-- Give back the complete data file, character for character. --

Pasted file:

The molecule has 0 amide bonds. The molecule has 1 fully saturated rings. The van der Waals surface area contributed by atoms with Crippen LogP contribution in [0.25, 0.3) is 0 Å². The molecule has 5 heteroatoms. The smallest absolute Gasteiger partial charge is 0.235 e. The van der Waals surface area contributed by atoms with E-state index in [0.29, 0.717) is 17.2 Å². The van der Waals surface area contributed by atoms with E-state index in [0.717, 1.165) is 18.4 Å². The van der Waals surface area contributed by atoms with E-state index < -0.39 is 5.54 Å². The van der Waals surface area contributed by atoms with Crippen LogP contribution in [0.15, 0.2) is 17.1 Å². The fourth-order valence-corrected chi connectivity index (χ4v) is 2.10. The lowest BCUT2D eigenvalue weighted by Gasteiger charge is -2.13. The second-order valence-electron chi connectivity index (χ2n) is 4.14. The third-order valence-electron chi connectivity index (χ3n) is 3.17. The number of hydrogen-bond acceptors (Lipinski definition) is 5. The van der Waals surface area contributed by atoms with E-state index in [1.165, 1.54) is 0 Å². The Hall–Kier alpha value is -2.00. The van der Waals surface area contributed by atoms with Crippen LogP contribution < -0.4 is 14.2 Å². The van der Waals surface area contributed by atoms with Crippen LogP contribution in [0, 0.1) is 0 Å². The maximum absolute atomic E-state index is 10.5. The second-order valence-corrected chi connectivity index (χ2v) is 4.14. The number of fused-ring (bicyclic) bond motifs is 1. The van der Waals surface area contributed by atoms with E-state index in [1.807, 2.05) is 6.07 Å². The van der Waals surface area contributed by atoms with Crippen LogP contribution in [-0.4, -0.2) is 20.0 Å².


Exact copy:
The molecule has 0 amide bonds. The molecule has 1 fully saturated rings. The van der Waals surface area contributed by atoms with Crippen LogP contribution in [0.25, 0.3) is 0 Å². The molecule has 5 heteroatoms. The smallest absolute Gasteiger partial charge is 0.235 e. The van der Waals surface area contributed by atoms with E-state index in [0.29, 0.717) is 17.2 Å². The van der Waals surface area contributed by atoms with E-state index in [0.717, 1.165) is 18.4 Å². The van der Waals surface area contributed by atoms with E-state index < -0.39 is 5.54 Å². The van der Waals surface area contributed by atoms with Crippen LogP contribution in [0.15, 0.2) is 17.1 Å². The fourth-order valence-corrected chi connectivity index (χ4v) is 2.10. The lowest BCUT2D eigenvalue weighted by Gasteiger charge is -2.13. The second-order valence-electron chi connectivity index (χ2n) is 4.14. The third-order valence-electron chi connectivity index (χ3n) is 3.17. The number of hydrogen-bond acceptors (Lipinski definition) is 5. The van der Waals surface area contributed by atoms with E-state index in [1.165, 1.54) is 0 Å². The Hall–Kier alpha value is -2.00. The van der Waals surface area contributed by atoms with Crippen LogP contribution < -0.4 is 14.2 Å². The van der Waals surface area contributed by atoms with Crippen LogP contribution in [0, 0.1) is 0 Å². The maximum absolute atomic E-state index is 10.5. The second-order valence-corrected chi connectivity index (χ2v) is 4.14. The number of fused-ring (bicyclic) bond motifs is 1. The van der Waals surface area contributed by atoms with E-state index in [1.807, 2.05) is 6.07 Å². The van der Waals surface area contributed by atoms with Crippen LogP contribution in [-0.4, -0.2) is 20.0 Å².